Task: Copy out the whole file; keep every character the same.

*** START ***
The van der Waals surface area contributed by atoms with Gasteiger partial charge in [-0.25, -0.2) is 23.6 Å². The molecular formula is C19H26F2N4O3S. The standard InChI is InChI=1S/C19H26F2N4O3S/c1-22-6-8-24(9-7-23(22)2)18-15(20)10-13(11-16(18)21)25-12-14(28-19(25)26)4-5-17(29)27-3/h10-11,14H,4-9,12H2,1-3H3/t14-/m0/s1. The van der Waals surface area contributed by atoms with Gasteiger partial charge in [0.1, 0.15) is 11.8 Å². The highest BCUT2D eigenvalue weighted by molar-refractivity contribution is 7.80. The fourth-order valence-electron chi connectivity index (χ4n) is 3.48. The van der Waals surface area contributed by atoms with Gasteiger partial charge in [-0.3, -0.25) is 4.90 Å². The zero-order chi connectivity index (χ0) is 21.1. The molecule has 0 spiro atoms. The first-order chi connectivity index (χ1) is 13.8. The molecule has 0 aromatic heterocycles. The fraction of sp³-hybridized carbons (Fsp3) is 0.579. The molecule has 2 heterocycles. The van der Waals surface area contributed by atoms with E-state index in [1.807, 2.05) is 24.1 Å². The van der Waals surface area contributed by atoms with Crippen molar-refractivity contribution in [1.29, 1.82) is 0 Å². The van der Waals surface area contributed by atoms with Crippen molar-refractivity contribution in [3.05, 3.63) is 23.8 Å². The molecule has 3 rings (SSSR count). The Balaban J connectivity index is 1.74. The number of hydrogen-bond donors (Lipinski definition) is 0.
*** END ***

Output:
The van der Waals surface area contributed by atoms with Gasteiger partial charge in [-0.25, -0.2) is 23.6 Å². The molecular formula is C19H26F2N4O3S. The standard InChI is InChI=1S/C19H26F2N4O3S/c1-22-6-8-24(9-7-23(22)2)18-15(20)10-13(11-16(18)21)25-12-14(28-19(25)26)4-5-17(29)27-3/h10-11,14H,4-9,12H2,1-3H3/t14-/m0/s1. The van der Waals surface area contributed by atoms with Gasteiger partial charge in [0.1, 0.15) is 11.8 Å². The highest BCUT2D eigenvalue weighted by molar-refractivity contribution is 7.80. The fourth-order valence-electron chi connectivity index (χ4n) is 3.48. The van der Waals surface area contributed by atoms with Gasteiger partial charge in [-0.3, -0.25) is 4.90 Å². The zero-order chi connectivity index (χ0) is 21.1. The molecule has 0 spiro atoms. The first-order chi connectivity index (χ1) is 13.8. The molecule has 0 aromatic heterocycles. The fraction of sp³-hybridized carbons (Fsp3) is 0.579. The molecule has 2 heterocycles. The van der Waals surface area contributed by atoms with E-state index in [1.807, 2.05) is 24.1 Å². The van der Waals surface area contributed by atoms with Crippen molar-refractivity contribution in [1.29, 1.82) is 0 Å². The van der Waals surface area contributed by atoms with Crippen molar-refractivity contribution in [3.05, 3.63) is 23.8 Å². The molecule has 3 rings (SSSR count). The Balaban J connectivity index is 1.74. The number of hydrogen-bond donors (Lipinski definition) is 0.